The analysis of “control” is fact-intensive, so no hard-and-fast rules can be drawn from the case law, but the inquiry boils down to whether a U.S. entity has a legal right or practical ability to access the overseas data. The problem for many businesses is that they may not even be aware of a subleasing arrangement or the existence of a sister corporate entity in the U.S.
The analysis of “control” is fact-intensive, so no hard-and-fast rules can be drawn from the case law, but the inquiry boils down to whether a U.S. entity has a legal right or practical ability to access the overseas data.
Thus, in selecting cloud providers, businesses should investigate the proposed arrangement to determine whether a company with a U.S. presence would have any level of access to its overseas data in an unencrypted format. In particular, businesses should consider using client-side encryption, which gives the client exclusive control over the encryption key for cloud data, a feature many cloud providers offer.
What Happens When Production of Cloud Data Violates Foreign Law?
The CLOUD Act itself touches on this issue by empowering the president to enter into executive agreements to create a framework for the sharing of data between countries and enable providers to try to prevent data productions that would violate the laws of that foreign government.3 Yet no such executive agreements have been reached, and the CLOUD Act does not otherwise resolve the issue of conflicts with foreign law.
Given this gap, to predict how a court may handle a conflict with foreign law, one may look to cases involving so-called Bank of Nova Scotia subpoenas, where the U.S. government seeks to compel a domestic branch of a bank or business to produce records held by the bank or business in a foreign country. In the case from which the name derives, a Canadian bank refused to comply with a grand jury subpoena served on its Miami branch for documents in the Bahamas and the Cayman Islands,4 arguing that compliance would violate Cayman bank secrecy laws. After weighing the respective national interests of the countries and the hardship that inconsistent enforcement would impose on the bank, the court ultimately upheld the enforcement of the subpoena and imposed sanctions against the bank.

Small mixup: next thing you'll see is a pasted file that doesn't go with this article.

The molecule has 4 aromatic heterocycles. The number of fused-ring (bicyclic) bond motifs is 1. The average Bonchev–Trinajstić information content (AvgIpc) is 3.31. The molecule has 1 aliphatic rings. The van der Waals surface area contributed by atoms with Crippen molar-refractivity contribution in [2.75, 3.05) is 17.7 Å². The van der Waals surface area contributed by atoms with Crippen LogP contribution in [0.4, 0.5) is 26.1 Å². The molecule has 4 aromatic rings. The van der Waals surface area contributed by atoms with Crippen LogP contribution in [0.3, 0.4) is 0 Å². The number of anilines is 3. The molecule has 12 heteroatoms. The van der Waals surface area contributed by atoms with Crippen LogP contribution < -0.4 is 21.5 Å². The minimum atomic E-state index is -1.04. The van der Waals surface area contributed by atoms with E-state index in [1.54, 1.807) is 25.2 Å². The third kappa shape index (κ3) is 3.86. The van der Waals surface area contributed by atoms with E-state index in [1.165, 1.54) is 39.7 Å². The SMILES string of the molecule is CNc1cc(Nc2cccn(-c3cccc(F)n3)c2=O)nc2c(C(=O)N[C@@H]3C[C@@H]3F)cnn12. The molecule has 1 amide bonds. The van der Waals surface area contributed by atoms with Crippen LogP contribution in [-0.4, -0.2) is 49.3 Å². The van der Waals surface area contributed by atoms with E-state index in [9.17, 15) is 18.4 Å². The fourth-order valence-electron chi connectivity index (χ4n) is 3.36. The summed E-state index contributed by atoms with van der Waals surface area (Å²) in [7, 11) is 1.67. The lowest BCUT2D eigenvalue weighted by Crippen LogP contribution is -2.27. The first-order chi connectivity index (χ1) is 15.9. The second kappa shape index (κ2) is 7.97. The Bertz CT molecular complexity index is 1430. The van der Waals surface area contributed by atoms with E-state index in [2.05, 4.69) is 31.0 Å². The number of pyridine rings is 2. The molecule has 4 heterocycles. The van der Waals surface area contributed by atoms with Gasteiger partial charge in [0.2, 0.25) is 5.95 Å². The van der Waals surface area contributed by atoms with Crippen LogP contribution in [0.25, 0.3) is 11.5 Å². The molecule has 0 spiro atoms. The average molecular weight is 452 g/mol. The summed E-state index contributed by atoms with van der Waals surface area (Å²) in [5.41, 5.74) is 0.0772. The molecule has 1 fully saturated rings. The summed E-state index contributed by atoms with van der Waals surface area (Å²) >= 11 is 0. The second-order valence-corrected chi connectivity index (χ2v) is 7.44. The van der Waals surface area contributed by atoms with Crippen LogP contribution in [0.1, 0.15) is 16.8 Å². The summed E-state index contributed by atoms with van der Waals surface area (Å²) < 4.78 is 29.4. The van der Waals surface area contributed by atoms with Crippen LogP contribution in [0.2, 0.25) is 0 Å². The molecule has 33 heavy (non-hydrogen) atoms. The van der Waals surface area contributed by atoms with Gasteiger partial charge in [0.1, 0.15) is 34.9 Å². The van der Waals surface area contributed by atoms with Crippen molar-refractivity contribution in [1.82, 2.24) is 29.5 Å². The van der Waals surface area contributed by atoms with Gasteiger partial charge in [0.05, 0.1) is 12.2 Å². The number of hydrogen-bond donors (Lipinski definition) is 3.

Following that authority, U.S. courts will likely consider conflicting foreign privacy laws in deciding whether to enforce CLOUD Act legal process, but businesses and their providers should not rely on that conflict to shield sensitive data from the reach of the U.S. government.
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By applying the concept of “control” to an interconnected market such as the cloud industry, the CLOUD Act effectively reaches more overseas data than most businesses appreciate. Yet the act’s reach may be managed by thoughtful arrangements with providers, a factor that businesses should consider as they continue moving their data to the cloud.
1 18 U.S.C. § 2713.
2 Cf. Afros S.P.A. v. Krauss-Maffei Corp., 113 F.R.D. 127, 129–30 (D. Del. 1986).
3 18 U.S.C. § 2703(h).
4 See In re Grand Jury Proceedings Bank of Nova Scotia, 740 F.2d 817 (11th Cir. 1984).